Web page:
Did you know…that inlays and onlays can serve as alternative treatments to dental crowns when you have a broken or damaged tooth? When fillings are not enough to adequately repair a tooth, an inlay or onlay can be custom-created to fit securely onto the tooth’s surface. Depending on the materials used, the restoration can be created to appear natural and will have the same function of an organic tooth. Inlays and onlays have extremely high success rates and because they are custom made for each patient, most last longer than traditional fillings.
Many patients associate root canals with pain and discomfort.But local anesthetics and advancements in modern dentistry have made root canals highly tolerable procedures that are often no less comfortable than getting a standard filling. Upon completion, a restored tooth that has undergone a root canal will blend in with surrounding teeth – virtually undetectable to the average eye. More than 9 out of 10 root canal procedures are successful, and most treatments last many years or even a lifetime.
Did you know?Partial dentures require gentle care and frequent cleaning. Once you get your new partial dentures, you’ll need to:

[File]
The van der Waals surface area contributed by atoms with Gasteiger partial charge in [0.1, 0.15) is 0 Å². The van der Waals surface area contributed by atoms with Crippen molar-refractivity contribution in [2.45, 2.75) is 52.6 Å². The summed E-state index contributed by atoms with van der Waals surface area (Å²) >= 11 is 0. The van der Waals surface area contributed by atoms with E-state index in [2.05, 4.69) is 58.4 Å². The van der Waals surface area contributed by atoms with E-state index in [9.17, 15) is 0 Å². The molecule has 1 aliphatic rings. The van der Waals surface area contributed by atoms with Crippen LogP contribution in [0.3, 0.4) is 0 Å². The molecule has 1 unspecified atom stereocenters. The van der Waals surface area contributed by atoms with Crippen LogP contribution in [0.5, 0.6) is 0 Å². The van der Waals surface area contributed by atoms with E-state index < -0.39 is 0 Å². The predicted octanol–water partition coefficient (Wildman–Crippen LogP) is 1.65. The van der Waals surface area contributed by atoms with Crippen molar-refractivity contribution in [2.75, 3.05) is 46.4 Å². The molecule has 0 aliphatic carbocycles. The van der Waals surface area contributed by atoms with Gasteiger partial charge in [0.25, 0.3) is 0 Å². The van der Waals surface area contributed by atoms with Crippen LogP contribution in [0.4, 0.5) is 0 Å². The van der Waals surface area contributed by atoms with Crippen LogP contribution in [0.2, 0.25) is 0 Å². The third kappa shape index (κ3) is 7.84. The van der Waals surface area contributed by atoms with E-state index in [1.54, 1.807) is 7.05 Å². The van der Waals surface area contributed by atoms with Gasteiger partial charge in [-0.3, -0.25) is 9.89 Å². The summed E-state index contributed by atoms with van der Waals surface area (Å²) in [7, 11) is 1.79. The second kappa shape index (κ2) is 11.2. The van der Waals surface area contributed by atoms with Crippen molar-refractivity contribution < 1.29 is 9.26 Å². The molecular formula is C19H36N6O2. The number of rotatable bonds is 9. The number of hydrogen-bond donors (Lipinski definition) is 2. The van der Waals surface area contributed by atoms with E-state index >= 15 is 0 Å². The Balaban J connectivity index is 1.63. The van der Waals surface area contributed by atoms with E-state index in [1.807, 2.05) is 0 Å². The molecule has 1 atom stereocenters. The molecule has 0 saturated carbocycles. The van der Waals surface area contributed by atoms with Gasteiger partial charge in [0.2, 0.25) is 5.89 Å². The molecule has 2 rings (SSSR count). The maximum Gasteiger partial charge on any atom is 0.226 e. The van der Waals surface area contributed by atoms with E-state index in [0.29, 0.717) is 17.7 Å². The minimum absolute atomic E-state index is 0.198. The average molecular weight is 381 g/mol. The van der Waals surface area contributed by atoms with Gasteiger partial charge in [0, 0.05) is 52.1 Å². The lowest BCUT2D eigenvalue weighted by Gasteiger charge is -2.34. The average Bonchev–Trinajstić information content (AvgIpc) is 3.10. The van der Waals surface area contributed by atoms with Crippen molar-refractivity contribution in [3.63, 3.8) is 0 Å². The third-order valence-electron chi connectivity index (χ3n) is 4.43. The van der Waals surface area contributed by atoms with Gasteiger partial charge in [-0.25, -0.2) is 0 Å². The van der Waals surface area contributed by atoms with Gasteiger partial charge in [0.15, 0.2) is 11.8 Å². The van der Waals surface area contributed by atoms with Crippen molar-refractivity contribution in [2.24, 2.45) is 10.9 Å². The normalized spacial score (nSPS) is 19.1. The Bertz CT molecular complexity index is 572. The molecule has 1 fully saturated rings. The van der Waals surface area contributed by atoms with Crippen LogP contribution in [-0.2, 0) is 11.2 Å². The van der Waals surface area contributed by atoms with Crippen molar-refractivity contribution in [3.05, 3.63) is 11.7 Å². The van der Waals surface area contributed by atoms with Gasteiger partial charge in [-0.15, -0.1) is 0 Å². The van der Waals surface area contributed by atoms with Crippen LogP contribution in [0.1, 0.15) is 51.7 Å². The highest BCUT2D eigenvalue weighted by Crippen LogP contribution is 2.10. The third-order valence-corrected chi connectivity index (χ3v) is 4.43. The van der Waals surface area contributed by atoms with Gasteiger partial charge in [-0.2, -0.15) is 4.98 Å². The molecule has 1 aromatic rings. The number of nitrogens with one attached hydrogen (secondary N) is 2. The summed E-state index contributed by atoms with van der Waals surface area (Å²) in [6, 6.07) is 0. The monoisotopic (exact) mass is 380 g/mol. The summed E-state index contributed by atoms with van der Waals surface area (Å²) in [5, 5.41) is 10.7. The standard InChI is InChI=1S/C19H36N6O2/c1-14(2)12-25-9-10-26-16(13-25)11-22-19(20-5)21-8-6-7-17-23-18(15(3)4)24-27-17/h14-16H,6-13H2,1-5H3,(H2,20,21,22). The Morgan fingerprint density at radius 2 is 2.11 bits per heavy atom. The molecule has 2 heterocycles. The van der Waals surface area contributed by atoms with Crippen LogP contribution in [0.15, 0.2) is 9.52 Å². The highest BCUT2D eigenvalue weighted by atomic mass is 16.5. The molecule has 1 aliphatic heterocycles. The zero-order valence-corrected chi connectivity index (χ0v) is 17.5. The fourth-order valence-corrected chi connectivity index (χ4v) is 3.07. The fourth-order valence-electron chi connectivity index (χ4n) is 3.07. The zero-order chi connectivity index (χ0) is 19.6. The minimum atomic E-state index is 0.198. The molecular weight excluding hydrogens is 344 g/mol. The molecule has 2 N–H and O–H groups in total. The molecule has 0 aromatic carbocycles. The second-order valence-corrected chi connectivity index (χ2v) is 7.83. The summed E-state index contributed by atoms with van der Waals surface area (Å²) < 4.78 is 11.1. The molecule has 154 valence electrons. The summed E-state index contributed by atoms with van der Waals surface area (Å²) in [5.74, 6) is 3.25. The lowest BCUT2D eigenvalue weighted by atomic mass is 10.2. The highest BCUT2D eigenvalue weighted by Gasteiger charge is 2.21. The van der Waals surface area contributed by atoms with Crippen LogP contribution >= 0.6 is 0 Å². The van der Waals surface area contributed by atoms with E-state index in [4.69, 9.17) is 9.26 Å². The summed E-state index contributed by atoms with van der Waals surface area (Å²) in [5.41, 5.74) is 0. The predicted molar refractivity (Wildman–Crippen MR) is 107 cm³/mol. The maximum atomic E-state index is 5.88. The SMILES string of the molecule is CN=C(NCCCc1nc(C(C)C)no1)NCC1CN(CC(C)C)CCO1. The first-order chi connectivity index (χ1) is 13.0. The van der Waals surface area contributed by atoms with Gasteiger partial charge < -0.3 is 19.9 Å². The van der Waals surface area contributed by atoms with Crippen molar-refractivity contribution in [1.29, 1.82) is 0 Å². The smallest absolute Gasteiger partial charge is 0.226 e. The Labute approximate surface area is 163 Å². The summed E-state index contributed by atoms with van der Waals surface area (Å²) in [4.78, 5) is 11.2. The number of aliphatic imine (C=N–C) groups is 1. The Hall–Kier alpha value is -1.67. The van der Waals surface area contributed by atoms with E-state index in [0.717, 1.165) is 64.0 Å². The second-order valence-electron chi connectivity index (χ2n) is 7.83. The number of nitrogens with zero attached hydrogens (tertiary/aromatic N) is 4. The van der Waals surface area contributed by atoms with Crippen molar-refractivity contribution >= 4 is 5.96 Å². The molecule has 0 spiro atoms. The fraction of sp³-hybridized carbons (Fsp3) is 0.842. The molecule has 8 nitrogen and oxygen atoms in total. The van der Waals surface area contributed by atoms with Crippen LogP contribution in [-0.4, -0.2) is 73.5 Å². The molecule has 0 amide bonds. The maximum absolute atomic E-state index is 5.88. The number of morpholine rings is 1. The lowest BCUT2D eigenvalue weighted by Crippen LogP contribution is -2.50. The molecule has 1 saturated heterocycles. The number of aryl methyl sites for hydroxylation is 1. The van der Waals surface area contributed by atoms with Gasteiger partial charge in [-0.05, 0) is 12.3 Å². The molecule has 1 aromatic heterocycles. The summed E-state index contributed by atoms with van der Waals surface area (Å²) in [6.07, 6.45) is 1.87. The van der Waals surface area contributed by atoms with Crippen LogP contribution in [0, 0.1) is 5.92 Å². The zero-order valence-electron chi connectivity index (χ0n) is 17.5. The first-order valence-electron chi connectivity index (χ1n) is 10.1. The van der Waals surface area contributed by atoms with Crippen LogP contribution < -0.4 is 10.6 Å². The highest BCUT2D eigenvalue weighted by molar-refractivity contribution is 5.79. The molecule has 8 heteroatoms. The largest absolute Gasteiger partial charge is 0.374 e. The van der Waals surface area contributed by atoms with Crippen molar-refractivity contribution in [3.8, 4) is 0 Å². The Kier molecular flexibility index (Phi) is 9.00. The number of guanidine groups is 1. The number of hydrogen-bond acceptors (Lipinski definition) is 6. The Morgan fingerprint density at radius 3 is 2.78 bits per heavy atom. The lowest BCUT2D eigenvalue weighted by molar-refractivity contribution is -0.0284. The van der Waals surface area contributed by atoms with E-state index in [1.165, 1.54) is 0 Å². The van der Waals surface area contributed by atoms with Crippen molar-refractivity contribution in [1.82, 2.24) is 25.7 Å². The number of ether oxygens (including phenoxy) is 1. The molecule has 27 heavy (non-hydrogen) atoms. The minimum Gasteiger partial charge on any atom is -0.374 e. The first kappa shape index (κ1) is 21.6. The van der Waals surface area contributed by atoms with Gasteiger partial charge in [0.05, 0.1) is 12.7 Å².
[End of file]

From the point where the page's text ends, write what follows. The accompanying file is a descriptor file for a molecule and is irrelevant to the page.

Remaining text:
- Keep them moist at all times by soaking them in a denture solution when not in use
- Gently brush your dentures daily using a soft-bristled tooth brush
- Be careful not to drop your partial dentures, as they may break
- Avoid exposing your partial to hot temperatures that could cause warping
Did you know?Caring for a dental bite guard is simple. You’ll need to rinse it before and after every usage using a soft-bristled toothbrush, toothpaste and cold water. From time to time, cleanse it with cold water and a mild soap. When not in use, store your mouth guard in a hard, ventilated container and keep it away from hot temperatures that could cause your guard to warp.
Did you know…that more than 60 percent of American adults are missing one or more teeth? Approximately 10 percent are missing all of their teeth – requiring a prosthetic solution that will restore function and aesthetics to their smiles. Many of those dental patients choose partial or full dentures to replace missing teeth. In fact, it is estimated that 35 million Americans currently wear partial or full dentures – a number that is only expected to rise as baby boomers begin to reach retirement.
Did you know…that sealants can last as long as 5 to 10 years pediatric dental patients? Depending on a child’s oral development and risk factors for tooth decay, sealants may be applied to the teeth as young as age 6. It is at this time that the first molars typically appear. Additional molars erupt at approximately age 12. If possible, sealants should be applied to a child’s teeth immediately after any molar has appeared to reduce the risk of early decay.